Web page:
New Patterns of Polymer Blend Miscibility Associtaed With Monomer Shape and Size Asymmetry
J Dudowicz, Karl Freed, Jack F. Douglas
Polymer blends are formulated by mixing polymers with different chemical structures to create new materials with properties intermediate between those of the individual components. While Flory-Huggins (FH) theory explains some basic trends in blend miscibility, the theory completely neglects the dissimilarity in monomer structures that is central to the fabrication of real blends. We systematically investigate the influence of monomer structure on blend miscibility using the lattice cluster theory (LCT) generalization of the FH model. Analytical calculations are renderedtractable by restricting the the theoretical analysis to the limit of incompressible and high molecular weight blends. The well-known miscibility pattern predicted by FH theory is recovered only for a limited range of monmer size and shape asymmetries, but additional contributions to the LCT entropy and internal energy of mixing for dissimilarity shaped monomers lead to three additional blend miscibility classes whose behaviors are quite different from the predictions of classical FH theory. One blend miscibility class (class IV) exhibits a remarkable resemblance to the critical behavior of polymer solutions. In particular, the theta temperature for class IV blends is near a molecular weight insensitive critical temperature for phase separation, the critical composition is highly asymmetric, and the correlation length amplitude is significantly less than the chain radius gyration. Experimental evidence for these new blend miscibility classes is discussed, and predictions are made for specific blends of polyolefins that should illustrate these new patterns of blend miscibility.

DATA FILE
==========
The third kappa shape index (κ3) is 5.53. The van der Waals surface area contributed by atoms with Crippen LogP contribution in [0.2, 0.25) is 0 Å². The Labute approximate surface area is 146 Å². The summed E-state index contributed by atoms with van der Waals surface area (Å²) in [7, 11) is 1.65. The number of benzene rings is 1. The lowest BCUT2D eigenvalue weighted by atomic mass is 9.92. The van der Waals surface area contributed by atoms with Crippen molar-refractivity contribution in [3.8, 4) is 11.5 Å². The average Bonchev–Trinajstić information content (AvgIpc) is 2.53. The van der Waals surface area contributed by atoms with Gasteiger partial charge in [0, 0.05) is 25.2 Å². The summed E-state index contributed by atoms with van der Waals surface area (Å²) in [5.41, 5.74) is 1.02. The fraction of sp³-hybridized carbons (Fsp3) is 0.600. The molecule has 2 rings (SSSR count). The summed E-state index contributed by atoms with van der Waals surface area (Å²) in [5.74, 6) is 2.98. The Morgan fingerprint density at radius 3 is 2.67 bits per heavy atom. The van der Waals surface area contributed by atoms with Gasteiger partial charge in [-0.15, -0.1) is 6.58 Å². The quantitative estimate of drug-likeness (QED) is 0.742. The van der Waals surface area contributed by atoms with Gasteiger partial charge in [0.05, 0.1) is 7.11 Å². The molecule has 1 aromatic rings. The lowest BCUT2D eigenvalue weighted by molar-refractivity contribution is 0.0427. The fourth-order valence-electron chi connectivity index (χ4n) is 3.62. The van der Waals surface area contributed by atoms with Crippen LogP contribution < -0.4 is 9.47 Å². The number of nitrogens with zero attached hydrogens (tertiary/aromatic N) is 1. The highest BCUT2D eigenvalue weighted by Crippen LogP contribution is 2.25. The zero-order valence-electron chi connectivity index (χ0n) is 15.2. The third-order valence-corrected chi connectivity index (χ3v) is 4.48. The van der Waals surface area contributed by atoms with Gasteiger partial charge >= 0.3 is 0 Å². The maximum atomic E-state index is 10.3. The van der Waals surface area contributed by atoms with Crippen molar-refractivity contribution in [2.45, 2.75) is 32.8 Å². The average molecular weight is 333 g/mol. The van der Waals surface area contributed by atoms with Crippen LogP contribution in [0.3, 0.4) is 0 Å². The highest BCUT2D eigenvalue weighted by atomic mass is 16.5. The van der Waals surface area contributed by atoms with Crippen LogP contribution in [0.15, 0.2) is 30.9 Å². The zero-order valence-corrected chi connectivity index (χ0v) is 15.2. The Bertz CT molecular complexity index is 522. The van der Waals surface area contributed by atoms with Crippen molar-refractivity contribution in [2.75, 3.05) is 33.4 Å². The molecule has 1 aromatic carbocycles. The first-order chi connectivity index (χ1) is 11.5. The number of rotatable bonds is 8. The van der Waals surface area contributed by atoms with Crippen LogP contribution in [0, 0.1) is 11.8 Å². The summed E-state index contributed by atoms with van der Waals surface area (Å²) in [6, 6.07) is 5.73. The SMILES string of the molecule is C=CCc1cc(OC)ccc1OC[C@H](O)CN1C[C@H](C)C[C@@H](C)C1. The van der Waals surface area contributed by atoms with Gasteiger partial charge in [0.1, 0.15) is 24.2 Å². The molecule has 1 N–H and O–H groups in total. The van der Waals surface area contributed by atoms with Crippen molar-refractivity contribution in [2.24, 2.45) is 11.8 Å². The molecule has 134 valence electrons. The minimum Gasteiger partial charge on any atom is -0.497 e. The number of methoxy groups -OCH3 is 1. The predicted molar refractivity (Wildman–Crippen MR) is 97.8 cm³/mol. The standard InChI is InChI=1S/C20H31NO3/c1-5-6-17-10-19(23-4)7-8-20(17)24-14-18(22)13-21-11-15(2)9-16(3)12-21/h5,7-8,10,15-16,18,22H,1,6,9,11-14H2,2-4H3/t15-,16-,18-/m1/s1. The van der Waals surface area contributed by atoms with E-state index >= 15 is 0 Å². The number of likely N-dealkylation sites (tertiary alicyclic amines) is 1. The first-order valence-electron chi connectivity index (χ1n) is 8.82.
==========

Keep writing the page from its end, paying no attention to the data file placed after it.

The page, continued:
, Freed, K.
and Douglas, J.
New Patterns of Polymer Blend Miscibility Associtaed With Monomer Shape and Size Asymmetry, Journal of Chemical Physics, [online], https://tsapps.nist.gov/publication/get_pdf.cfm?pub_id=851964
(Accessed March 2, 2024)